The relative affinity parameter, p, is defined implicitly by the equation [see Macromolecules 16:1367 (1983)]:
where alpha is the fraction of solvent associated with the gelatin phase, x is the nominal concentration of gelatin (w/w) and y is the nominal concentration of egg white protein (w/w). From the data in the previous table, p was calculated to be 5. The boundaries on the composite shear modulus corresponding to a value of p=5 are plotted in FIG. 3. This is higher than the value of p of 2-3 determined empirically by Ziegler and Rizvi [see J. Food Sci., 54(2):430 (1989)]. A value of p<1 implies that the Y polymer (egg white) is more solvent attracting than the X polymer (gelatin), the opposite being true for p>1. Consequently, the boundaries calculated by the modified Takayangi models change most noticeably for changes in p close to 1. Above p=3 the boundaries are relatively insensitive to the value of p. After phase separation and solvent partitioning, the true or effective concentrations of gelatin and egg white protein in their respective phases (beginning with 4.61% gelatin and 5.60% egg white (w/w) were approximately 5.8 and 27.8%.
The transition from the upper boundary to the lower boundary on G' set out in FIG. 3, occurring between 2 and 4% added gelatin, was related to observable changes in the gel microstructure. Below 2% gelatin, mixed systems were macroscopically single phase, supported principally by the egg white network. Above 4% gelatin, gels were macroscopically two phase, and supported by a continuous gelatin phase containing dispersed particles of egg white protein. Between 2 and 4% gelatin, varying proportions of large, continuous networks of egg white protein and small, dispersed particles of egg white were observed.
Previous studies suggested that interpenetrating polymer networks (IPN's) were formed in mixed gelatin-egg white protein gels which were macroscopically single phase, but not direct confirmation was presented. For highly compatible polymers which form IPN's both networks are continuous throughout the entire sample. Even with some degree of incompatibility, where partial phase separation may occur, the two components appear to remain intimately mixed, the dimensions of the phase domains being on the order of hundreds of Angstroms and dependent on the degree of incompatibility. IPN's have been found to exhibit a characteristic cellular structure, where the first network makes up the cell walls and the second the cell contents. IPN's are possible even when the two networks are completely compatible, where thermodynamically only a single phase exists, if important differences such as the mechanism of gelation still remain which would allow for a gelation sequence to be established. Such was found to be the case for gelatin and egg white protein.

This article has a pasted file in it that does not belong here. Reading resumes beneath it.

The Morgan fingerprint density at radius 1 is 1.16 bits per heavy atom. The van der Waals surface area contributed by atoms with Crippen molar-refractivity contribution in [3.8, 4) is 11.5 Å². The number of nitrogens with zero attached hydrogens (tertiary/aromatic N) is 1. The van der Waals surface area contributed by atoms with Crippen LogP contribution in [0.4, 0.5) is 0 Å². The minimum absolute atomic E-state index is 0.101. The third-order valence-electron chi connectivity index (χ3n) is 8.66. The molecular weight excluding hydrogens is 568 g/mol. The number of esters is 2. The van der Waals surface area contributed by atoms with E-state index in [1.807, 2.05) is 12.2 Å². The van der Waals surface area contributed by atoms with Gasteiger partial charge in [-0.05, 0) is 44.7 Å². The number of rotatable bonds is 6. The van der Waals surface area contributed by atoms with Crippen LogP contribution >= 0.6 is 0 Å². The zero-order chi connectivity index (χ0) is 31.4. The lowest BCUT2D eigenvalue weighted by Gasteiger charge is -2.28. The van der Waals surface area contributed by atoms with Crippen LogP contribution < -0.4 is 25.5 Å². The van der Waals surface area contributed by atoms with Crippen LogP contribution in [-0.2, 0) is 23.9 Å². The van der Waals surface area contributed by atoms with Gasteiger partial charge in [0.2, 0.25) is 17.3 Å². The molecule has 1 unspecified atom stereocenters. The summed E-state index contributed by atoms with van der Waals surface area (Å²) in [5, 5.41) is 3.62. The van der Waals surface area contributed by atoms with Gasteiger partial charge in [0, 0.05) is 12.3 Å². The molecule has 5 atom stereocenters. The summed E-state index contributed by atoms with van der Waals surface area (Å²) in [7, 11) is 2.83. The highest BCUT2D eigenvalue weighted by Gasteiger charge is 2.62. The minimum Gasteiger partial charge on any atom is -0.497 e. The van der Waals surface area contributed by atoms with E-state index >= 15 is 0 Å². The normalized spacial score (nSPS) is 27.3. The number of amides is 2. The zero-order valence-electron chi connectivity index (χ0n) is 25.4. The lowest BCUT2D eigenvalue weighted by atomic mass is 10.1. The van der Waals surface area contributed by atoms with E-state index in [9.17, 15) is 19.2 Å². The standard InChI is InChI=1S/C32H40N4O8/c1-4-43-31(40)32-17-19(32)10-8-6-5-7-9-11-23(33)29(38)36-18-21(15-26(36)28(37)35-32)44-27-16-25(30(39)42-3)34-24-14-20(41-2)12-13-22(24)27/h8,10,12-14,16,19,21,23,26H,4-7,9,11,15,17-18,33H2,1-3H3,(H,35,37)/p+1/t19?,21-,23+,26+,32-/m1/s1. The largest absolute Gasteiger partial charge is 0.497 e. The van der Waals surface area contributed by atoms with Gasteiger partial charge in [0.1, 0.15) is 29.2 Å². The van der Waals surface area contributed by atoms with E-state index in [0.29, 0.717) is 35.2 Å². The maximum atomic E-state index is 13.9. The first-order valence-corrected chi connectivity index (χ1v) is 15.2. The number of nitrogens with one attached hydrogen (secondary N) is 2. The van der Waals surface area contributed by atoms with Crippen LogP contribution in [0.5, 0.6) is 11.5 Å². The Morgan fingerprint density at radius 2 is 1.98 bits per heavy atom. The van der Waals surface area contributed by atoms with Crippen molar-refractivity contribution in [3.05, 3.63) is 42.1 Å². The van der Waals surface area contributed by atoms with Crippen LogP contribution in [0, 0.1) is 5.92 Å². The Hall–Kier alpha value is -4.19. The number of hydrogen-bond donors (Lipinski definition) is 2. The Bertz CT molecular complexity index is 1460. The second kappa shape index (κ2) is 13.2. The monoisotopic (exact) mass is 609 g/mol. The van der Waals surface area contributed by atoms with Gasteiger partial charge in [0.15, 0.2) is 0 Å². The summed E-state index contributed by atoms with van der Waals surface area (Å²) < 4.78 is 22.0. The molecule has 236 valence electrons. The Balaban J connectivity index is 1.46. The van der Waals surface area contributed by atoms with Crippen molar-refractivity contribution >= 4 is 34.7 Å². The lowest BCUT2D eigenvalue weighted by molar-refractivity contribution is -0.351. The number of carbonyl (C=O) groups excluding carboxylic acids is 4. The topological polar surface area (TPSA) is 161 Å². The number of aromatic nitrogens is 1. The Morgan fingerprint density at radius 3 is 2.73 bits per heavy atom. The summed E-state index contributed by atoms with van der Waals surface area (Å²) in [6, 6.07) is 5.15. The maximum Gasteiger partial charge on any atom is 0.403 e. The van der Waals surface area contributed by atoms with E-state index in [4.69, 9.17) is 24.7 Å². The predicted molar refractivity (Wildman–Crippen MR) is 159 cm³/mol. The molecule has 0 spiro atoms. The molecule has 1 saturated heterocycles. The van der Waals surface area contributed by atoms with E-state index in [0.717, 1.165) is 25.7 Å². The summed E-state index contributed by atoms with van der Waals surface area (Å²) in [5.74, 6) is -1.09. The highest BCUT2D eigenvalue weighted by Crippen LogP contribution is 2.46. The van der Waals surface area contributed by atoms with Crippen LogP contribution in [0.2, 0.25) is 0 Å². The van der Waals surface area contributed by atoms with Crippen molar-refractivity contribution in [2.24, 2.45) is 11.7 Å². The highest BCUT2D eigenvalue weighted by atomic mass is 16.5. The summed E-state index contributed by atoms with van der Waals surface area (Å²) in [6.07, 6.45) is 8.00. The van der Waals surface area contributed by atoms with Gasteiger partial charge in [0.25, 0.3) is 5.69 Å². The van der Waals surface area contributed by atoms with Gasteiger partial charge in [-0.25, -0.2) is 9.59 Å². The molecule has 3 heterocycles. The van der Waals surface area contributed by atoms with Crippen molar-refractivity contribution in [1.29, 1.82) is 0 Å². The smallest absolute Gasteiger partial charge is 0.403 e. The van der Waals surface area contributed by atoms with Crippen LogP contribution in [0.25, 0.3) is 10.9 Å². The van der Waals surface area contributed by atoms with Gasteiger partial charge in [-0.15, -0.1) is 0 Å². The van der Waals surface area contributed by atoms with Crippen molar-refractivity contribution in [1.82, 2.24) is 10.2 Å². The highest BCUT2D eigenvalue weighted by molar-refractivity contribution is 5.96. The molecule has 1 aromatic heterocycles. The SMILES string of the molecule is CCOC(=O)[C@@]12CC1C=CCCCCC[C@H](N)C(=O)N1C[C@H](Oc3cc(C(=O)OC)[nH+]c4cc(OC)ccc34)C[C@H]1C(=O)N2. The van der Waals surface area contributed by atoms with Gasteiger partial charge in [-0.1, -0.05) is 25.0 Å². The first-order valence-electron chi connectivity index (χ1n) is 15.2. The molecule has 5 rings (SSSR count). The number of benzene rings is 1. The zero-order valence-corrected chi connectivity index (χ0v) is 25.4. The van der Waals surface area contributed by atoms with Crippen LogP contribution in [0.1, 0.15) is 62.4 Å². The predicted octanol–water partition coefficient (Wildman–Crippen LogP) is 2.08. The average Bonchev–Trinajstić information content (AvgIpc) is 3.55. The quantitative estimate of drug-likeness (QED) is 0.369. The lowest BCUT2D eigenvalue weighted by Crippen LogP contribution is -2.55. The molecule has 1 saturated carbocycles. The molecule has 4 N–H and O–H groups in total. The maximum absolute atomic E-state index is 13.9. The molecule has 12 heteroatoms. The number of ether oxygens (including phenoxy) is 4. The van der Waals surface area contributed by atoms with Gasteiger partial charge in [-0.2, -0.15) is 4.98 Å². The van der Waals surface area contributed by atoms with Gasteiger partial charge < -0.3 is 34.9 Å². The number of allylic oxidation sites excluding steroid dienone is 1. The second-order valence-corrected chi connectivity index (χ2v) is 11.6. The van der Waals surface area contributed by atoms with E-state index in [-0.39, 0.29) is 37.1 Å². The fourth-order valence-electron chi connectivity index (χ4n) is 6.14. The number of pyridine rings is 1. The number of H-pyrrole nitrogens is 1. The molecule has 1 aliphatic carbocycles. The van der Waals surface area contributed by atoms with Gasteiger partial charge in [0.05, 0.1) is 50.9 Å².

Electron micrographs of a mixed gelatin-egg white protein gel which was macroscopically single phase (no phase separation was observed upon extended centrifugation) were made and studied. Both the gelatin (appearing as a fine, evenly dispersed portion) and egg white protein (appearing as a dense, coarse portion) networks were visible. Even though the system was microscopically single phase, some limited incompatibility was apparent, as evidenced by the regions devoid of protein at the interface between the networks. This observation also provided credibility to the assumption that the two networks are exclusive, i.e., they gel by vastly different mechanisms. The fine, evenly dispersed gelatin network is characteristic of transparent gels. The coarse network with greater fluctuations in protein density, larger pores and thicker strands, is characteristic of opaque, heat-set gels such as egg white.
FIG. 2 (A and B) are transmission electron micrographs showing the structure of the egg white protein particles produced in two phase systems. Two types of particles were observed: small (≦0.5 μm diameter), spherical particles (light arrows), and larger (1-2 μm diameter) particles with a dense outer coat of protein and a less dense interior with regions devoid of protein (dark arrows). Voids seemed to be present only in particles which exceeded some critical size, roughly 0.5-1.0 μm. This interpretation is somewhat tentative, since the smaller solid particles may have been an artifact created by sectioning through the solid portion of a larger protein capsule. However, both scanning electron microscopy and particle size analyses confirmed the presence of particles with diameters below 0.5 μm, and very few particles of this diameter or less showed internal voids. Aggregation of particles distorted the shape somewhat and lead to the formation of "grape-like" clusters as seen at the dark arrow in FIG. 2 at A.